Now that the election is over, both parties should come together to help Americans recover from the damage wrought by the coronavirus. More federal spending combined with a Federal Reserve that continues to be accommodative are necessary to nurse the economy back to health. In addition to creating jobs and bolstering prosperity, government action would benefit the stock market, notably small companies.
Congress must enact a focused stimulus package with policies that have multiplier effects on the economy. This means fiscal support for important areas like infrastructure and broadband as well as targeted tax incentives. The fiscal support would produce jobs and increase activity while making the economy more productive. The targeted tax incentives, which should cover new tax credits for the purchase of homes or cars, would assist the economy in two areas with the highest multiplier effects.
Investors tend to account for the impact government actions can have on the stock market, which has priced in more stimulus. If the forecast does not become reality, it could have a deleterious effect on the stock market and, by extension, the economy. It is still worth bearing in mind that such influence any president could have on the stock market and the economy hinges on his ability to enact legislation. The country will have to wait and see what Joe Biden can achieve, which could depend on the Senate races in Georgia. If he secures a major stimulus, it should cause a rotation into more reflationary assets and assist small value companies.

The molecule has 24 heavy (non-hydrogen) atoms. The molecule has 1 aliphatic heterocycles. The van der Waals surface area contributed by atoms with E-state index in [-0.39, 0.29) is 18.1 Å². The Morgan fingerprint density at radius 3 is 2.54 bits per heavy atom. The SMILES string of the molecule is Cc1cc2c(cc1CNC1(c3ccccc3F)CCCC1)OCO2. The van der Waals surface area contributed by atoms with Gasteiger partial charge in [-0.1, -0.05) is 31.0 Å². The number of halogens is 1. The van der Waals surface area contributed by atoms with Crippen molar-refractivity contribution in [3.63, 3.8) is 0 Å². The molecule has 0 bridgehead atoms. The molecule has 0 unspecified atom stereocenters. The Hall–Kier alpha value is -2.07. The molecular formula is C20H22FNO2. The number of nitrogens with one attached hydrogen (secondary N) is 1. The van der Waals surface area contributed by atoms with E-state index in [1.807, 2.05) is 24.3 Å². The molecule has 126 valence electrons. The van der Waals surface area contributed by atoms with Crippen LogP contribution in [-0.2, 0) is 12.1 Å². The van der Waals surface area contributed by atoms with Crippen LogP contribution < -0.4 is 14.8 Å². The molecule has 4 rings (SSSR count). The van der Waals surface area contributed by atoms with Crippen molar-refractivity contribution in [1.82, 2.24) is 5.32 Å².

While a significant stimulus package would likely cause a sharp rotation into cyclical firms, that move could be more robust once the coronavirus vaccine becomes widely available. The recent news of effective trials from Pfizer and Moderna is very encouraging. As activity continues to increase, small companies should outperform their large siblings, and cyclical firms should outperform defensive areas of the stock market.
How would a stimulus package impact small companies? Since they are much more oriented with the domestic economy than large companies, their stock should feel those effects more swiftly and more profoundly. If demand increases even slightly and leads to more inventory, many small companies with strong finances will enjoy pricing power.
As an investor, I lean heavily toward cyclical firms which benefit from a strong economy. They can carry lower risk since they often are cheaply priced without a recovery, and are with sectors where capacity has been removed and end user inventory is lower. One headwind is the chance of a higher corporate tax rate with the new administration. Such increases would also have greater effects on small companies.
But the net effects of a generous fiscal stimulus package combined with targeted tax incentives would still favor the small companies in the stock market. As the economy starts to recover from a challenging but short recession, a significant stimulus would likely improve what is already a favorable climate for small companies. So what benefits the domestic economy should also benefit most small companies.
Charlie Dreifus is a managing director and a portfolio manager with Royce Investment Partners. His analysis above is not intended to be relied on as a forecast of future events or as investment advice and all views are his own.